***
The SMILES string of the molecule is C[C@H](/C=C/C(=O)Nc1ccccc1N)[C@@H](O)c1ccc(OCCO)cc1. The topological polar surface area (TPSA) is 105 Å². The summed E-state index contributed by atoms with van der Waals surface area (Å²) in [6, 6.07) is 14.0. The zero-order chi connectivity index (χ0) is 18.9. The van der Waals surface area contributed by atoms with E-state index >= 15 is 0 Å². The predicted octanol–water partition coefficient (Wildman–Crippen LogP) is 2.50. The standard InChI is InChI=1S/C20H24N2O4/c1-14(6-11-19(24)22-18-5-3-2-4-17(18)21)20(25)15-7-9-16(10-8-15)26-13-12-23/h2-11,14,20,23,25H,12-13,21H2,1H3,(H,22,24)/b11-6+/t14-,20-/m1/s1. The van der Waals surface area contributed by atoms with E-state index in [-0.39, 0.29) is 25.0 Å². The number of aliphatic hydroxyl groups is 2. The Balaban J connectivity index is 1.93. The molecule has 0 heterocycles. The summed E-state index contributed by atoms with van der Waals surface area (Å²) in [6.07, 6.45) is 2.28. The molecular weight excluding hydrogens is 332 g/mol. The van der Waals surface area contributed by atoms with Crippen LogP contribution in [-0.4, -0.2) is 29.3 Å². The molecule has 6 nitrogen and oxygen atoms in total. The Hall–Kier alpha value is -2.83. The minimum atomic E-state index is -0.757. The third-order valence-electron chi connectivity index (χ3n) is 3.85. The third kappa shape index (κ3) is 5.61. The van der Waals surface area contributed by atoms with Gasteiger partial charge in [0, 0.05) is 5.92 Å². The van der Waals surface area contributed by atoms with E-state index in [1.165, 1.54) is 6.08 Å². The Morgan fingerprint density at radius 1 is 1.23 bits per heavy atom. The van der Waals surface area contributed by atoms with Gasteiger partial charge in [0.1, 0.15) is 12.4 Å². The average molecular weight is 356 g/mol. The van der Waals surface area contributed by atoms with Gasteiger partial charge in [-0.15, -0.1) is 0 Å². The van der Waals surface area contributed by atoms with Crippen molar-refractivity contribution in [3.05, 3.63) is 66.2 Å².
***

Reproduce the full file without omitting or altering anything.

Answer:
The SMILES string of the molecule is C[C@H](/C=C/C(=O)Nc1ccccc1N)[C@@H](O)c1ccc(OCCO)cc1. The topological polar surface area (TPSA) is 105 Å². The summed E-state index contributed by atoms with van der Waals surface area (Å²) in [6, 6.07) is 14.0. The zero-order chi connectivity index (χ0) is 18.9. The van der Waals surface area contributed by atoms with E-state index >= 15 is 0 Å². The predicted octanol–water partition coefficient (Wildman–Crippen LogP) is 2.50. The standard InChI is InChI=1S/C20H24N2O4/c1-14(6-11-19(24)22-18-5-3-2-4-17(18)21)20(25)15-7-9-16(10-8-15)26-13-12-23/h2-11,14,20,23,25H,12-13,21H2,1H3,(H,22,24)/b11-6+/t14-,20-/m1/s1. The van der Waals surface area contributed by atoms with E-state index in [-0.39, 0.29) is 25.0 Å². The number of aliphatic hydroxyl groups is 2. The Balaban J connectivity index is 1.93. The molecule has 0 heterocycles. The summed E-state index contributed by atoms with van der Waals surface area (Å²) in [6.07, 6.45) is 2.28. The molecular weight excluding hydrogens is 332 g/mol. The van der Waals surface area contributed by atoms with Crippen LogP contribution in [-0.4, -0.2) is 29.3 Å². The molecule has 6 nitrogen and oxygen atoms in total. The Hall–Kier alpha value is -2.83. The minimum atomic E-state index is -0.757. The third-order valence-electron chi connectivity index (χ3n) is 3.85. The third kappa shape index (κ3) is 5.61. The van der Waals surface area contributed by atoms with Gasteiger partial charge in [0, 0.05) is 5.92 Å². The van der Waals surface area contributed by atoms with E-state index in [1.165, 1.54) is 6.08 Å². The Morgan fingerprint density at radius 1 is 1.23 bits per heavy atom. The van der Waals surface area contributed by atoms with Gasteiger partial charge in [0.1, 0.15) is 12.4 Å². The average molecular weight is 356 g/mol. The van der Waals surface area contributed by atoms with Gasteiger partial charge in [-0.15, -0.1) is 0 Å². The van der Waals surface area contributed by atoms with Crippen molar-refractivity contribution in [3.05, 3.63) is 66.2 Å².